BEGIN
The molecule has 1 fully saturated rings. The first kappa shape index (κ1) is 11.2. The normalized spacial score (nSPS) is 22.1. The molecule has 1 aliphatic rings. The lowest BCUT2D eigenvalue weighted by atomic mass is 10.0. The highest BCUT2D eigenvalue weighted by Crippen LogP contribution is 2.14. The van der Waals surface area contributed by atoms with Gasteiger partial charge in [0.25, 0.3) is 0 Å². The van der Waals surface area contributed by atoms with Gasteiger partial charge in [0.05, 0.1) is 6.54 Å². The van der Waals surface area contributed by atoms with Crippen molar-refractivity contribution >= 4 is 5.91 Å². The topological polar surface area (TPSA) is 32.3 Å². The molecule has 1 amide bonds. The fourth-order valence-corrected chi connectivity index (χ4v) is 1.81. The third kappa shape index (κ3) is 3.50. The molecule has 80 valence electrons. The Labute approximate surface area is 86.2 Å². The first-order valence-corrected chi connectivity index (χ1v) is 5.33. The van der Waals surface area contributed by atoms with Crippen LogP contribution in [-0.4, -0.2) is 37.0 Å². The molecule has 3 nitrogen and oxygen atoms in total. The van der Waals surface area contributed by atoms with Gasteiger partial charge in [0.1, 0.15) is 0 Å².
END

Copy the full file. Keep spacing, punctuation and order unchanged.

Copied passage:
The molecule has 1 fully saturated rings. The first kappa shape index (κ1) is 11.2. The normalized spacial score (nSPS) is 22.1. The molecule has 1 aliphatic rings. The lowest BCUT2D eigenvalue weighted by atomic mass is 10.0. The highest BCUT2D eigenvalue weighted by Crippen LogP contribution is 2.14. The van der Waals surface area contributed by atoms with Gasteiger partial charge in [0.25, 0.3) is 0 Å². The van der Waals surface area contributed by atoms with Gasteiger partial charge in [0.05, 0.1) is 6.54 Å². The van der Waals surface area contributed by atoms with Crippen molar-refractivity contribution >= 4 is 5.91 Å². The topological polar surface area (TPSA) is 32.3 Å². The molecule has 1 amide bonds. The fourth-order valence-corrected chi connectivity index (χ4v) is 1.81. The third kappa shape index (κ3) is 3.50. The molecule has 80 valence electrons. The Labute approximate surface area is 86.2 Å². The first-order valence-corrected chi connectivity index (χ1v) is 5.33. The van der Waals surface area contributed by atoms with Crippen LogP contribution in [-0.4, -0.2) is 37.0 Å². The molecule has 3 nitrogen and oxygen atoms in total. The van der Waals surface area contributed by atoms with Gasteiger partial charge in [0.1, 0.15) is 0 Å².